Yesterday Times fashion writer Cathy Horyn gently rebuked Barack Obama's sartorial tastes, implying his "dad jeans" made him look like a sitcom character from the 1990s. ("When he wears them with white sneakers and a windbreaker, one could almost say he had stolen the look from Jerry Seinfeld's character on the television series.") The criticism isn't likely to convince Obama to break out the baggy jeans. As the President-elect made clear a few months ago, he's no fan of the belted-around-the-thighs look style favored by many young black men: "Brothers should pull up their pants," he told MTV viewers in a pre-election appearance. "You are walking by your mother, your grandmother, your underwear is showing... Some people might not want to see your underwear. I'm one of them."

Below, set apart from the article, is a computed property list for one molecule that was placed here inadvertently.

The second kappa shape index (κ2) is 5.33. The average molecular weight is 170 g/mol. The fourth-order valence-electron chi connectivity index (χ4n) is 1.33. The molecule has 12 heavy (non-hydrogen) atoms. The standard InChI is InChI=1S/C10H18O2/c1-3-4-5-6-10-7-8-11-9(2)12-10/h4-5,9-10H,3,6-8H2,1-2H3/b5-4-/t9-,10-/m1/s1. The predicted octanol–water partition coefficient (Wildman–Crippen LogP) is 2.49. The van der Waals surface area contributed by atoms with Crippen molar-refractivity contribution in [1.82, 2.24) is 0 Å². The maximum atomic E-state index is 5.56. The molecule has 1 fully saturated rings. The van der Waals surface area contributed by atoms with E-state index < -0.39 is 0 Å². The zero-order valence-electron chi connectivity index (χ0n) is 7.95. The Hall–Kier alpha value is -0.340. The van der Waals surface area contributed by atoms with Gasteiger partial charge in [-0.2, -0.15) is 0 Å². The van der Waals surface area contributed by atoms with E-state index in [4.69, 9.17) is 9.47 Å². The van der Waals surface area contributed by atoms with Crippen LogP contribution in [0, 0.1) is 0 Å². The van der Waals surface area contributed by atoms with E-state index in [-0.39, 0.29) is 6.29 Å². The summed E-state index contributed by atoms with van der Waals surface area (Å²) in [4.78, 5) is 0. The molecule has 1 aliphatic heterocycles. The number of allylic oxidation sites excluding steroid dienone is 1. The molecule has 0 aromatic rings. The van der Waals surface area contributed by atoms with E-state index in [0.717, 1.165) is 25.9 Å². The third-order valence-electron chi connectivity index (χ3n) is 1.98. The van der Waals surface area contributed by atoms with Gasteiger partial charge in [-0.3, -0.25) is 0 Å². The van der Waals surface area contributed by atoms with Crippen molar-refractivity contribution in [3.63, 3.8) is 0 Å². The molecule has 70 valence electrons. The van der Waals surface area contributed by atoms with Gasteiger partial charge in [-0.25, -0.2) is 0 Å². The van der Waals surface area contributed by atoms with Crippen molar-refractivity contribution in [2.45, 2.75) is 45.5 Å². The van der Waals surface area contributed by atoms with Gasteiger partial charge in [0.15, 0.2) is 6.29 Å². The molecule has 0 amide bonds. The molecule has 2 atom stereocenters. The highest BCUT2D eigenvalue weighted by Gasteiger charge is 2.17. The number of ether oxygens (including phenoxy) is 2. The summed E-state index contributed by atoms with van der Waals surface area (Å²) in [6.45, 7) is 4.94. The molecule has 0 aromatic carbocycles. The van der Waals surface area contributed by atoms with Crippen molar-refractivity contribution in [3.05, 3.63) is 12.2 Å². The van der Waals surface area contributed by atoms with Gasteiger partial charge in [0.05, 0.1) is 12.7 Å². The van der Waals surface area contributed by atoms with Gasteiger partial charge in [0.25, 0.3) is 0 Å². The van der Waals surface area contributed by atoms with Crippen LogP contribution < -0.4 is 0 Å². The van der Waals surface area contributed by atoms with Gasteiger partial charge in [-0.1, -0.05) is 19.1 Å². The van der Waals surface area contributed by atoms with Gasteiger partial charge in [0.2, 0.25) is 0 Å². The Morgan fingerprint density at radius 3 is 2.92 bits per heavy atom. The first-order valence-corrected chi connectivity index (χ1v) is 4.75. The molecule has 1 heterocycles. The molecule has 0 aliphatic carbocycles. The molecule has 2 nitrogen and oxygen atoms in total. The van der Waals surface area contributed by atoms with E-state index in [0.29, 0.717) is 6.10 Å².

But will Obama's fashion choices have any influence the nation, and possibly put an end to the ubiquity of the south-traveling jean seat? The fashion experts Clyde Haberman chats with are mixed, but perhaps among all our treasured hopes for the new administration—a recovered economy, a superior healthcare system, the end of prejudice against gays and minorities—we can also dream of a waistband that neither grazes a man's nipples nor the backs of his knees but sits nicely on the hip, where it belongs.